|Pre-demolition: The derelict site of the former ABC Cinema in central Tunbridge Wells|
These days I rarely see any movies at the cinema. I tend to make a short list at the start of the year (predominately the next run of Marvel Studio movies) that I'd really like to go and see, and am happy if I make it to two-thirds of that list.
But once upon a time - when I had a job - I went to the cinema almost every week.
While the Tunbridge Wells town centre cinema (pictured above well past its prime, and now -after a lot of faffing about - demolished) was still open, and I was friends with the manager, I saw pretty much everything that came out.
Of course, at the time, I was entertainments' editor for the local paper and self-appointed cinema critic. I even had my own regular - and well-read (if not well-written) - column: At The Cinema With...
But when Odeon bought out the site then closed it so it didn't draw audiences away from their new, dismal, overpriced grottiplex on the out-of-town industrial estate, the rot started to set in.
I still went reasonably regularly, even though I had to pay(!), and got to see pretty much everything that interested me.
But these days, now that I can't drive, it's just too much hassle. It's expensive, as well as inconvenient, has uncomfortable seating... and there are "other people" there when I'm trying to watch films.
To mangle Jean-Paul Sartre: "Hell is other people."
Despite what you might see elsewhere (in some movies, actually) watching a film is NOT a social experience, especially when you're paying the sort of money now being asked just to get through the doors.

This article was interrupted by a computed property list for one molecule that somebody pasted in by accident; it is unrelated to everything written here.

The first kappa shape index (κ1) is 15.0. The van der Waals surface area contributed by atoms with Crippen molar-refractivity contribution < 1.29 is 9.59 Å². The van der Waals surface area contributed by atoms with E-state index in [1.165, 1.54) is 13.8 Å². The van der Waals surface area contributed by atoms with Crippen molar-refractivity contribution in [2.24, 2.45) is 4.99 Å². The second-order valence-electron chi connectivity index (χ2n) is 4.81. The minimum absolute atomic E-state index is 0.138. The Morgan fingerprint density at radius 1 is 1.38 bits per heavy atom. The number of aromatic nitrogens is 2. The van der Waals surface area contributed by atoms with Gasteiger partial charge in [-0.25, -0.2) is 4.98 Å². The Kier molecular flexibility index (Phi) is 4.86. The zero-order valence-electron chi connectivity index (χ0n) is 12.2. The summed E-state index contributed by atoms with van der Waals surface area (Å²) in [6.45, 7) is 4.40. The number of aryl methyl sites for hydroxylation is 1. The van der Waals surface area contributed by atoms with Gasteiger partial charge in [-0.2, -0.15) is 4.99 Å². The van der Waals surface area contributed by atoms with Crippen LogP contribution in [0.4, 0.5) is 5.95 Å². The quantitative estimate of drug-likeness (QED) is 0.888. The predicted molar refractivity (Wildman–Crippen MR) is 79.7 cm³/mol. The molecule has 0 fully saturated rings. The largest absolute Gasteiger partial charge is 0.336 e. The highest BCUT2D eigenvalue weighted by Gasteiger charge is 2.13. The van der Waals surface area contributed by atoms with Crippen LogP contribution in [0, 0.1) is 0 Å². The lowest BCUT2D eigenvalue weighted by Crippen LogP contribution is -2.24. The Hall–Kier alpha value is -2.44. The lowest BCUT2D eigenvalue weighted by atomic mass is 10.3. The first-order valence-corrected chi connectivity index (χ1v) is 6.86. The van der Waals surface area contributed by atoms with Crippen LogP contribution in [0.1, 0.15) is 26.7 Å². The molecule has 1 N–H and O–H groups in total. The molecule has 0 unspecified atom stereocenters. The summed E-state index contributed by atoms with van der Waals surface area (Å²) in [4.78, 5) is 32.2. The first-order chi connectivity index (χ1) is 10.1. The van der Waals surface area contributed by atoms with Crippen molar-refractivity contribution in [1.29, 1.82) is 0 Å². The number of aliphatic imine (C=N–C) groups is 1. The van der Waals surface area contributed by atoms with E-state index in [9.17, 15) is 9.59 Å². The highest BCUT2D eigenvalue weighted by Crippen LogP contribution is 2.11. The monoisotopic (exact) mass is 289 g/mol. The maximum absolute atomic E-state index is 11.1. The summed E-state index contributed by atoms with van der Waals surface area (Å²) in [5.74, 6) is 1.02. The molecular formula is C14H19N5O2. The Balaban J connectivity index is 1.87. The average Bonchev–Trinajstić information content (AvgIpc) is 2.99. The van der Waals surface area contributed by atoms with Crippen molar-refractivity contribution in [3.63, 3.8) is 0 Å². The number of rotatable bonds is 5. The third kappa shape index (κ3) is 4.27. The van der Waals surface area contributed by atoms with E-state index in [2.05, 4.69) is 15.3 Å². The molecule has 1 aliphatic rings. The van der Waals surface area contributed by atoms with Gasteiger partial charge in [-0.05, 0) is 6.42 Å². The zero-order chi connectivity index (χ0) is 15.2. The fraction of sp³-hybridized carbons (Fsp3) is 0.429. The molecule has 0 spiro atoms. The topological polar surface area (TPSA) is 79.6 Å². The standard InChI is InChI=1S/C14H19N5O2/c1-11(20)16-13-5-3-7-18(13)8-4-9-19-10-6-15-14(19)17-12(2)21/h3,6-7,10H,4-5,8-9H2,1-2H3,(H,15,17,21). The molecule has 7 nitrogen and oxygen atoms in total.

If I've made the effort to go and see a film, I don't want to hear other people chattering, whooping, munching popcorn etc I want to be in my own little bubble where I can sink into the story unfolding before my eyes.
Truth be told - and it's probably a product of my age as much as anything - I find that far easier to do at home these days.
With the advances in home entertainment - the quality of DVDs and Blu-Rays, for instance - there is no longer the need to go to the cinema and pay a fortune to get annoyed with the unappreciative crowds of oiks who treat it as a social club.
Sure, I'll have to wait two or three months (sometimes a bit longer) for the movies I want to see to come out on Blu-Ray, Netflix, Amazon Streaming, or Sky, but I've realised I don't mind waiting. It's a small price to pay for being able to watch a film how I want to, in comfortable surroundings with minimum distractions.